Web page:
As of this writing, Mr. Breast has about forty million subscribers who keep coming back for more videos because the videos reaffirm their belief that if you do something insanely nice to people they reciprocate with a bulk load of gratitude and happiness. I’m one of Mr. Beasts subscribers and even though I know the recurring pattern of his videos, the reactions still make me cry every once in a while. Showing and Appreciating genuine Gratitude is so powerful, it is what makes us fundamentally human and is in an important trait in defining who we are.
Now compare Mr. Beast’s YouTube channel with the work of Bill Melinda Foundation which happens to be much more significant. It solves much bigger problems. Saves many more lives and is generally much more altruistic. But it fails to elicit that same emotional response from regular people because there is no direct showcasing of gratitude. No one is breaking down in tears in front of a camera, no one is even showcasing their basic thankfulness. And yet, Bill Gates keeps on his acts of kindness, solving one global problem after another. That’s what makes him a true philanthropist. Most people you and I are going to work within our day to day lives aren’t evolved philanthropists like Bill Gates.
Gratitude In Everyday Life And Interpersonal Relationships.
Regular folks like you and me are not going to be dealing with philanthropists and neither are we ourselves philanthropists like Gates or monks like the Dalai Lama. When we do the dishes for our spouse, we want them to notice it even if they don’t directly thank us for it. When we provide for our families, we want some, albeit silent, recognition or gratitude for all the hard work we are putting in and appreciation for all the stress and crap we are putting up at the office just so that the paycheck keeps rolling in and everyone keeps smiling.
The same holds true at workplaces too. When we do something nice for someone at work, we want to see their reactions and bask in the glory of appreciation for a few seconds. None of that makes us greedy or self-centered. It just makes us human.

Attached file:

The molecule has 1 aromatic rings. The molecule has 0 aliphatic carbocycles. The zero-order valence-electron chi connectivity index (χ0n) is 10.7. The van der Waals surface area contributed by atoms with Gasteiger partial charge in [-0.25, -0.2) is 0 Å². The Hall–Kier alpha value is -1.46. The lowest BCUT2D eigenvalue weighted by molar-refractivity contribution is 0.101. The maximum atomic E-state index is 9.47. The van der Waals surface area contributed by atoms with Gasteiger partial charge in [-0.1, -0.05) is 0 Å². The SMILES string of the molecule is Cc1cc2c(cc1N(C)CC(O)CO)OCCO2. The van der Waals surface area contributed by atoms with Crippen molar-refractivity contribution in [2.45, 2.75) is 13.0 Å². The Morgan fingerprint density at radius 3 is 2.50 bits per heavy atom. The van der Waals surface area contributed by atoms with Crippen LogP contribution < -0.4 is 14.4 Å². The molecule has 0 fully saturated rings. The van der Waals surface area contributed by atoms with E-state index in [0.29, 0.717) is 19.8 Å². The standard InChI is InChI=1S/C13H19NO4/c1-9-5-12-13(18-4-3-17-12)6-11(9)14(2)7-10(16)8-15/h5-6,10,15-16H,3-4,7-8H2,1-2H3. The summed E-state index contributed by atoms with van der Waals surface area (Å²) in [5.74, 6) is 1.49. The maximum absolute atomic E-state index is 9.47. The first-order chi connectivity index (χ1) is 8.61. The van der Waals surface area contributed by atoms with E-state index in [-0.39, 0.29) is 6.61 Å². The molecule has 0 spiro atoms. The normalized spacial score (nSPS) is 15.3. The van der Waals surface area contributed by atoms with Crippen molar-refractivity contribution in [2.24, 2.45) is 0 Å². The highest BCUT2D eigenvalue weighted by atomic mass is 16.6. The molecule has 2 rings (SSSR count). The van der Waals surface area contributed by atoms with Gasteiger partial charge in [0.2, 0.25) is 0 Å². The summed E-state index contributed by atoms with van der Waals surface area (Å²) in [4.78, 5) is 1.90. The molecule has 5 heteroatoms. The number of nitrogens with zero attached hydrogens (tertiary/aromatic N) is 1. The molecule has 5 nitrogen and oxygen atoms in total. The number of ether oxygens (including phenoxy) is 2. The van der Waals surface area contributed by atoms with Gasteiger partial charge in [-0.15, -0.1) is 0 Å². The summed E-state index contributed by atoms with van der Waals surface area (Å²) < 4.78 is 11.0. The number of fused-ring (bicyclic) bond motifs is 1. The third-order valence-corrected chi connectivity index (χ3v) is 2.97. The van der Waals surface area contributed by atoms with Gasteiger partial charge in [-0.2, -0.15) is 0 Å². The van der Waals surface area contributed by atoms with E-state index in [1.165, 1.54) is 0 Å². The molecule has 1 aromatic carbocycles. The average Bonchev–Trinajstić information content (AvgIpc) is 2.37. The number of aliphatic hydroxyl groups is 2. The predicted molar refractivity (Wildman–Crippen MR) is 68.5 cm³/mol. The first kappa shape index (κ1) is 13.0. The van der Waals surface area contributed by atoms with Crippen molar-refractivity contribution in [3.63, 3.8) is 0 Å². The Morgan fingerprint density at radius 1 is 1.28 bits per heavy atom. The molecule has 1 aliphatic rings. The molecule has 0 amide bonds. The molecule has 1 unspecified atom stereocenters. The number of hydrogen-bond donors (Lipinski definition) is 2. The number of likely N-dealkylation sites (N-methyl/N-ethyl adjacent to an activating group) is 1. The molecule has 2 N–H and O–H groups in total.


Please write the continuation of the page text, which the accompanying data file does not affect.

A few years ago, I was working at a client where I was managing a team of programmers. Every six months I was supposed to do a performance review of these developers and my review would directly impact the salaries of my team. While everyone else on the team was regular, two striking personalities surfaced during most of these reviews.
There was this dude who was one of the best performers who would put his heart and intellect in everything he did. In the review discussion, he was pretty grounded about his contributions, gave himself an eight out of ten, and when you gave him a nine on ten he would smile and tell you how much that meant for him.
Then there was this lady, who barely did average work. In the review discussions, she would advertise her accomplishments and often rate herself a full ten on ten. You really wanted to give her a six, but then her long pitch in the review session would guilt you into believing that she was really working hard and how your rating of seven (which you gave out of guilt) was completely unfair. I often came out of these sessions with a feeling that I had wronged her by giving her a seven and maybe I should reconsider my rating in the next review cycle.
One of these reviews I looked forward to. Another was a nightmare I wanted to avoid. No marks for guessing which one was which. The fundamental difference? One showed gratitude generously, the other used guilt shaming as a tool and tried to trick you into giving her a higher rating. And it worked for the first review because it took me off guard and made me question my own rating so I ended her giving a seven instead of a six. But as reviews passed, the guy’s rating slowly crept up to a ten on ten and the lady’s rating fell to a six on ten.